Deed of Trust Definition

What Is a Deed of Trust?

A deed of trust is an agreement between a borrower and a lender that entrusts the legal title of the property to an impartial third party until the loan is paid in full. Some states use deeds of trust instead of mortgages.

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In some states, a buyer may use a deed of trust to secure a home loan instead of a mortgage. There are three parties in a deed of trust:

  • Trustor (or borrower).
  • Beneficiary (or lender).
  • Trustee (a neutral third party who will hold the legal title until the loan is paid in full)[1].

deed of trust

When a buyer or borrower enters into a deed of trust, the borrower (trustor) and the lender (beneficiary) confer the legal title of the property to an impartial third party (trustee), typically the title company or attorney that facilitated the closing of the trasaction[2], until the borrower pays off the entire loan. If the buyer defaults on the loan, the trustee can start a foreclosure proceeding so the lender can recover the money.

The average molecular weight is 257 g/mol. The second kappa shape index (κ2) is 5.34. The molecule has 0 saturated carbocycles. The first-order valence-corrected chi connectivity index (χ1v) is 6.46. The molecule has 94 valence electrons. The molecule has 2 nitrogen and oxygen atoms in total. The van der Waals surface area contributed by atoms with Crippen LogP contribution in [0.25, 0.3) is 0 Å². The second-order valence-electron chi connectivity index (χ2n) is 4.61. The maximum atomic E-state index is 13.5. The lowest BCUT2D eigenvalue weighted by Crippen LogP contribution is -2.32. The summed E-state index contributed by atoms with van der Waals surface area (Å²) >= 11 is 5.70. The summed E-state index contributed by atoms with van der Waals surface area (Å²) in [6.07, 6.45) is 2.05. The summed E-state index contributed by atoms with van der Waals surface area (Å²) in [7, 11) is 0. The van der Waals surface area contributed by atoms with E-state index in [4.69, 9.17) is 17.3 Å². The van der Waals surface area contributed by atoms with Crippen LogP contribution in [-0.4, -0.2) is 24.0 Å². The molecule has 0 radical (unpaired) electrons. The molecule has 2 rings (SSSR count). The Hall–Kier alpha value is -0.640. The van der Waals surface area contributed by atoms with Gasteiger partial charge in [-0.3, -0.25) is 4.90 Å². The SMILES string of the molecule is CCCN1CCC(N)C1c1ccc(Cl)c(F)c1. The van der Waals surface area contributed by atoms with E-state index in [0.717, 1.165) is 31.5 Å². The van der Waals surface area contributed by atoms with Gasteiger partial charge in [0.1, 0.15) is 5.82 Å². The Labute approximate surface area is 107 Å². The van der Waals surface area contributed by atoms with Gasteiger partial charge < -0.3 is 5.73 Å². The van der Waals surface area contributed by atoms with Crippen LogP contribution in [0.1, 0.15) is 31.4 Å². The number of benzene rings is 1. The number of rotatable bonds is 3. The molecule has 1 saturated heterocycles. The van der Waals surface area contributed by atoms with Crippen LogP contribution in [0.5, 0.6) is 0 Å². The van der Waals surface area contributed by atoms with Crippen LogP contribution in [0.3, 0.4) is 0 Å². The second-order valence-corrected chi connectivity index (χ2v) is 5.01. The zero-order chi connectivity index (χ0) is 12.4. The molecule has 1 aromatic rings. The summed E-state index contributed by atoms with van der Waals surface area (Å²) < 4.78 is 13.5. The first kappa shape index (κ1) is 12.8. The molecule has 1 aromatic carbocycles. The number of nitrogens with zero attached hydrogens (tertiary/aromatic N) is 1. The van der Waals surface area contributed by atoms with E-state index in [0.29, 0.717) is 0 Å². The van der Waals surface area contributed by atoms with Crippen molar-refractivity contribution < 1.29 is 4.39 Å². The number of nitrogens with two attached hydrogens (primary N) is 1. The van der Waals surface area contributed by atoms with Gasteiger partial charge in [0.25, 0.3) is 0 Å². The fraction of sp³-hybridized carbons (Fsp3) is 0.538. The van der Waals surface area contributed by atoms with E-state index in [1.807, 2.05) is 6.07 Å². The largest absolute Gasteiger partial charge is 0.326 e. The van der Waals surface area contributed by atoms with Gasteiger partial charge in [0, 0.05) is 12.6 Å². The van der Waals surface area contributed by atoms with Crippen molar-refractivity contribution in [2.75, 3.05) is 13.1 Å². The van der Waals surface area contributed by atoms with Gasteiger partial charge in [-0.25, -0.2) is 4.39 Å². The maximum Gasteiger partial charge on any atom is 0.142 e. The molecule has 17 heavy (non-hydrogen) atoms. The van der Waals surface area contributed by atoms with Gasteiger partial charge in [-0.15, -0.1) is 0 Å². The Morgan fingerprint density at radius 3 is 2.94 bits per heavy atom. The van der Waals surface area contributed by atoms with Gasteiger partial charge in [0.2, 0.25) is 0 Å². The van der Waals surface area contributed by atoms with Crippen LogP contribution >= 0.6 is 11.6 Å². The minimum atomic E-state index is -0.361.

Note that during the term of the loan, the buyer still keeps the equitable title to the property, meaning they can occupy, use, and enjoy the property. More importantly, it gives them the right to acquire the legal title to the property once the loan is paid off.

What Happens When the Loan Is Fully Paid?

When the buyer pays the loan in full, the lender will issue a deed of reconveyance, a document that states that the borrower has fulfilled all of their loan obligations[3]. The trustee also releases the legal title of the property and transfers it to the buyer, who now becomes the owner.

The deed of reconveyance is recorded on the public record to cancel out the deed of trust. This act means any property title search will now show the property owner as the unencumbered owner of the home[4].

RELATED: How to Close a Deed of Trust In-House (Seller Financing Tutorial)

Deed of Trust vs. Mortgage